Venezuela may be sliding into a civil war – Washington Post
It was like a scene from a movie. On late Tuesday afternoon, residents in Caracas saw a blue police helicopter circling the capital, carrying a banner that read “Libertad,” or “freedom,” and the number “350” — a reference, my colleagues explained, “to the article in the Venezuelan constitution that allows people to ‘disown’ their government if it acts in an undemocratic way.”
Government officials said the chopper then dropped a number of grenades on Venezuela’s Supreme Court buildings and strafed the Interior Ministry. On Wednesday, authorities were on the hunt for the alleged ringleader of the attack, Oscar Perez, an actor who also served in the country’s special forces.
In a country wracked by political turmoil and economic collapse, the helicopter incident — framed as a coup attempt by embattled President Nicolás Maduro and his supporters — happened to be just one explosive episode in yet another a day of chaos. Protests and counter-protests continued in several Venezuelan cities; pro-government supporters stormed the National Assembly, which is dominated by opposition legislators; Maduro made an incendiary televised speech, warning darkly of further violence.
“If Venezuela was plunged into chaos and violence and the Bolivarian Revolution destroyed, we would go to combat,” Maduro said to a crowd of supporters, referring to the socialist, populist platform that transformed Venezuela under his charismatic predecessor, Hugo Chávez. “We would never give up, and what couldn’t be done with votes, we would do with weapons. We would liberate the fatherland with weapons.”
Since the onset of the crisis three months ago, at least 76 people have died in clashes between protesters, armed counter-protesters and security forces. The majority of those killed have been civilians. Experts worry that Venezuela could drift into outright civil war without outside diplomatic intervention.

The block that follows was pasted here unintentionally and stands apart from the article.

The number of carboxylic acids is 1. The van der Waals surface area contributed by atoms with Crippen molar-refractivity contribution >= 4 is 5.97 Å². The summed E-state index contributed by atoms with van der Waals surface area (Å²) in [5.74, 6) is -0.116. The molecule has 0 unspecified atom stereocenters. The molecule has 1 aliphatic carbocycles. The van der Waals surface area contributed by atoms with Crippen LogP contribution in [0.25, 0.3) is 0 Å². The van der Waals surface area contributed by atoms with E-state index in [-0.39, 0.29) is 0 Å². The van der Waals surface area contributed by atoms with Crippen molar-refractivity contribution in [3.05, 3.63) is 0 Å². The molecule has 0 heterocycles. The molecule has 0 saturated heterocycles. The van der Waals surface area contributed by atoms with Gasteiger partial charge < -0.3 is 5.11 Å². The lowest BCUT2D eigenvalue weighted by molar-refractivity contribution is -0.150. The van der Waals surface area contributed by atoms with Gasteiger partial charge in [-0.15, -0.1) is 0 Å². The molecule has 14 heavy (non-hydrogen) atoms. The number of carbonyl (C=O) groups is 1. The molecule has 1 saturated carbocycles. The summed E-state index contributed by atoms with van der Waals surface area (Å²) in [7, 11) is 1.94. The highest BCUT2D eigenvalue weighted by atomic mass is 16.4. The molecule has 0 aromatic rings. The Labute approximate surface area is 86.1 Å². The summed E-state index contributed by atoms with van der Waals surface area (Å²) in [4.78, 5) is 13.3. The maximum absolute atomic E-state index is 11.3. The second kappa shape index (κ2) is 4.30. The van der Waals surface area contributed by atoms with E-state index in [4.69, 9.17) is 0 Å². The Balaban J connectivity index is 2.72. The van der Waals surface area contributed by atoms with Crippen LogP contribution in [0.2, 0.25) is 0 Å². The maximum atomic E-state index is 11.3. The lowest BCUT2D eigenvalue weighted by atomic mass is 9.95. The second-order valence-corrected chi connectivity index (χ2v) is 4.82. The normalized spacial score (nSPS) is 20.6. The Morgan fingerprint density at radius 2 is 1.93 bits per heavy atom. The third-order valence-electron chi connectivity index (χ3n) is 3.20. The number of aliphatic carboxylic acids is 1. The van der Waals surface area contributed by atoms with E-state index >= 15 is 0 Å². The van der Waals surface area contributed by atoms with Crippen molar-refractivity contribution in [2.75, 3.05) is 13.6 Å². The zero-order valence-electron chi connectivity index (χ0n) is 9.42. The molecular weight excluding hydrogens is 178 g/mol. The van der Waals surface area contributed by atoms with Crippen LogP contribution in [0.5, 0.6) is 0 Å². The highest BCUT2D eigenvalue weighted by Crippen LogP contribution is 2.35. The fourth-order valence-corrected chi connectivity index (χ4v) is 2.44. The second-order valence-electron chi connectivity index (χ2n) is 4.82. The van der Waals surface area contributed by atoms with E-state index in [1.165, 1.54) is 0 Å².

“Maduro and the top officials who surround him appear determined to remain in power at any cost, despite increasing regional isolation and growing signs of division within the government and the military,” my colleague Nick Miroff wrote earlier this month. “A more dramatic rupture within Venezuela’s armed forces could be a worst-case scenario if it sparks internecine fighting.”
That’s why Perez’s helicopter mission seemed so alarming. Maduro and his allies wasted no time describing the incident as right-wing terrorism abetted by outside powers. In a video uploaded to social media, Perez said his group was a nonpartisan military alliance of soldiers and police that sought no conflict with the country’s security forces.
“It’s against the impunity imposed by this government,” Perez said in the video, which shows him flanked by masked men with guns. “It’s against tyranny. It’s against the deaths of young people who are fighting for their legitimate rights. It’s against hunger.”
But by Wednesday, many in Venezuela had started to question whether the attack, which fitted so conveniently into the government’s narrative, was a false flag. The conspicuousness of Perez’s own showbiz career — he starred in an action film called “Death Suspended” — raised eyebrows and confusion.